Title: Untitled until I can think of something
Pairing: none; Chikusa-centric
Disclaimer: Belongs to Amano.
S l e e p e r
The lenses of his glasses reflect the light, two tiny mirrors hiding his thoughts and reflecting back your own. He’s worn them all his life.
It’s Christmas when he gets his first pair of glasses. He is seven, not an orphan yet. His mother, a warm blur, bundles him up in too many layers of clothing and pulls a hat down on his head. She takes his small hand in hers and walks with him down to the optometrist. The glasses aren’t anything special: plain black frames with oval lenses. Still, he knows they’re expensive. He’s careful with them.
The world is in sharper detail now. The new weight across the bridge of his nose is uncomfortable, but that is a small price to pay.
His mother takes him home again, promising to be home by dinnertime. She gives him the usual precautions: don’t answer the door, don’t answer the phone, don’t turn on the stove. A long list of obligatory “don’ts”. She kisses him on the cheek hurriedly as one hand reaches blindly for the keys on the counter. She begins to leave, but turns suddenly and gives a small package to him. “Merry Christmas.” She smiles and leaves finally. The door closes on the chilly draft that predicts winter.
Opening the package, he sees it is a plastic yo-yo.
The loop of string at the end fits perfectly on his finger. The toy has a strange weight. He lets it fall from his hand. The yo-yo catches gently at the bottom, and bounces up. A steady rhythm, a pattern as predictable as a heartbeat. The hiss of the string as soft as a slowly exhaled breath. He catches it, the toy a little too big for his small hand. Letting go again, he waits for the toy to bounce back up.
It hovers at the bottom, twitching up and down slightly but not moving back up. He wonders if it will keep spinning there. But at the tender age of six, he has already learned that perpetual motion machines don’t exist. His wrist moves slightly, childishly clumsy, and the yo-yo comes back up and hits his palm with a stinging thwack. He puts it down on the coffee table quickly, as if it might bite him, given the opportunity. Instead, he takes down a book, sits down on the couch and reads.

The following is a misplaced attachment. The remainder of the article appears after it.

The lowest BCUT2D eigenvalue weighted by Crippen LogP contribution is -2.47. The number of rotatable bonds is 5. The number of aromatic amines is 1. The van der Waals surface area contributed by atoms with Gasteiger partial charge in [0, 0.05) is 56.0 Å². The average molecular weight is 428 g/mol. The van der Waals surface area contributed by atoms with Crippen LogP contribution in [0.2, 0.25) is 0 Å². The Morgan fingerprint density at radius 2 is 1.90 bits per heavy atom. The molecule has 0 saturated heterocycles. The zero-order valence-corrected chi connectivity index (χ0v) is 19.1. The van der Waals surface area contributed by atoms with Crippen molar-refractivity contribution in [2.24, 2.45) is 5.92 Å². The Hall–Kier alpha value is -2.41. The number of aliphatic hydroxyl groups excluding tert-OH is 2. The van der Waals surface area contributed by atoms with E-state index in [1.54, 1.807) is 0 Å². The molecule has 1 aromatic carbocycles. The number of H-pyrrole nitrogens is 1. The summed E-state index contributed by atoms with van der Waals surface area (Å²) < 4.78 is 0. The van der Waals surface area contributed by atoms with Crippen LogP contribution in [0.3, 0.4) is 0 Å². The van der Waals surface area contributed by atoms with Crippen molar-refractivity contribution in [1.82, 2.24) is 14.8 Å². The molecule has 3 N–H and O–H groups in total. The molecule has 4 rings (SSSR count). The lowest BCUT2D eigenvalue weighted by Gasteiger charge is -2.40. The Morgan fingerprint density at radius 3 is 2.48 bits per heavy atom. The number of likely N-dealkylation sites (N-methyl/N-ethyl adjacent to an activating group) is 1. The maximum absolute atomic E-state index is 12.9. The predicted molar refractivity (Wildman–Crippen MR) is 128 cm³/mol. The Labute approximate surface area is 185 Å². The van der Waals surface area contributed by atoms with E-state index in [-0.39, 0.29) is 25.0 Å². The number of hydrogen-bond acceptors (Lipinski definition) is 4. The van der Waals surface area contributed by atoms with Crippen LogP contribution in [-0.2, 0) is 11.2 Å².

Sometime during the night, he falls asleep.
The sound of a key turning in the lock wakes him up. The book he was reading last night has slipped from his fingers and landed on the floor somewhere. His glasses have slipped off his face and onto the couch. Miraculously, they are unbroken. He pushes them back on his face and slides off the couch.
“Mom?” He asks.
It isn’t his mother.
The long list of “don’ts” rush through his head again, first and foremost, don’t open the door. He hasn’t opened the door, but even as he considers this, he is being lifted roughly and carried away.
“Your parents are dead. I’ve been sent to bring you to the Famiglia.”
At some point in time, his glasses slide off his face again and land on the concrete sidewalk. The man doesn’t stop to retrieve them, merely continues taking long strides away. He is brought underground to a dark place, cramped with children. The others cry openly. He pulls his knees close to his chest and waits.
W a r p D r i v e
It’s ironic, he thinks. No one can say the Estraneo don’t take care of their own. He’s alive still. They can’t expect to remember that this child has asthma, or that child has vision problems. He gets used to a blurry world again.
It’s Christmas again, when he finally gets a replacement pair of glasses. They are the same as last time: plain black frames with oval lenses. He’s grateful.
It’s Christmas, and there is no warfare for one day. It is an unforgivable sin, in the eyes Lord above and the lords below. They rest in the calm of the storm, as reality whirls away behind them and threatens to shatter them in the all too near future.
It’s Christmas, but you almost can’t tell unless you look carefully. There isn’t a soft glowing light suffusing smiling faces and spilling out the window onto the street. There isn’t even a window for light to spill out of. They are underground, much too paranoid to emerge. Even if it is Christmas. Only two things would tell you that it is a special day. For one thing, the hallways are quiet; not even the echo of a child’s scream can be heard. For another, there is a pile of toys on the floor.
The Famiglia gives.